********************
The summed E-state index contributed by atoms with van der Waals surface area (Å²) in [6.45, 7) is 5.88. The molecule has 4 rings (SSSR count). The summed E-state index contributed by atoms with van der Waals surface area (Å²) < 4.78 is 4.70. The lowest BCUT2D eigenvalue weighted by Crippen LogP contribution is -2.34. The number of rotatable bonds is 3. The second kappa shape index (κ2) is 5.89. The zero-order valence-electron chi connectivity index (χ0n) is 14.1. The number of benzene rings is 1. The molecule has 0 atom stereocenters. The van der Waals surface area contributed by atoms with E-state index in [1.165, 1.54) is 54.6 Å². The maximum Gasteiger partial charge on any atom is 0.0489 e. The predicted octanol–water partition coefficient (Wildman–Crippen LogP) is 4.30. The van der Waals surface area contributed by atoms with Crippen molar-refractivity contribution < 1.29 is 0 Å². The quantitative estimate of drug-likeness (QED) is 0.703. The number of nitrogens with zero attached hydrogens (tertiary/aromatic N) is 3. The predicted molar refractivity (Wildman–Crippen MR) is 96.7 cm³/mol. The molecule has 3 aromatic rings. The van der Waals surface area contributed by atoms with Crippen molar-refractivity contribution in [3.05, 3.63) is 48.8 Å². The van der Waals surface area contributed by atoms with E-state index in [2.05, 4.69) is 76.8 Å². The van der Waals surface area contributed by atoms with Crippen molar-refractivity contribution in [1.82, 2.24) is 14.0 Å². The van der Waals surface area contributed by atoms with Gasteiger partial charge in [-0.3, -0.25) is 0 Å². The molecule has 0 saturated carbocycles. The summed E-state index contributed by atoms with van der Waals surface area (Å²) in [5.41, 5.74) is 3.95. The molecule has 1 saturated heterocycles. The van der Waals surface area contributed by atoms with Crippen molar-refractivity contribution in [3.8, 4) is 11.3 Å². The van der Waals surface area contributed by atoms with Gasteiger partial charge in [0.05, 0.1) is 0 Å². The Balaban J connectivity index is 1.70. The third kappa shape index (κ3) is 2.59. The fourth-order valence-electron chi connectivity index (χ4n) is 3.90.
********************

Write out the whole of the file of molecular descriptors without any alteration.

The summed E-state index contributed by atoms with van der Waals surface area (Å²) in [6.45, 7) is 5.88. The molecule has 4 rings (SSSR count). The summed E-state index contributed by atoms with van der Waals surface area (Å²) < 4.78 is 4.70. The lowest BCUT2D eigenvalue weighted by Crippen LogP contribution is -2.34. The number of rotatable bonds is 3. The second kappa shape index (κ2) is 5.89. The zero-order valence-electron chi connectivity index (χ0n) is 14.1. The number of benzene rings is 1. The molecule has 0 atom stereocenters. The van der Waals surface area contributed by atoms with E-state index in [1.165, 1.54) is 54.6 Å². The maximum Gasteiger partial charge on any atom is 0.0489 e. The predicted octanol–water partition coefficient (Wildman–Crippen LogP) is 4.30. The van der Waals surface area contributed by atoms with Crippen molar-refractivity contribution < 1.29 is 0 Å². The quantitative estimate of drug-likeness (QED) is 0.703. The number of nitrogens with zero attached hydrogens (tertiary/aromatic N) is 3. The predicted molar refractivity (Wildman–Crippen MR) is 96.7 cm³/mol. The molecule has 3 aromatic rings. The van der Waals surface area contributed by atoms with Crippen molar-refractivity contribution in [3.05, 3.63) is 48.8 Å². The van der Waals surface area contributed by atoms with E-state index in [2.05, 4.69) is 76.8 Å². The van der Waals surface area contributed by atoms with Crippen molar-refractivity contribution in [1.82, 2.24) is 14.0 Å². The van der Waals surface area contributed by atoms with Gasteiger partial charge in [-0.3, -0.25) is 0 Å². The molecule has 0 saturated carbocycles. The summed E-state index contributed by atoms with van der Waals surface area (Å²) in [5.41, 5.74) is 3.95. The molecule has 1 saturated heterocycles. The van der Waals surface area contributed by atoms with Crippen molar-refractivity contribution in [3.8, 4) is 11.3 Å². The van der Waals surface area contributed by atoms with Gasteiger partial charge in [0.05, 0.1) is 0 Å². The Balaban J connectivity index is 1.70. The third kappa shape index (κ3) is 2.59. The fourth-order valence-electron chi connectivity index (χ4n) is 3.90.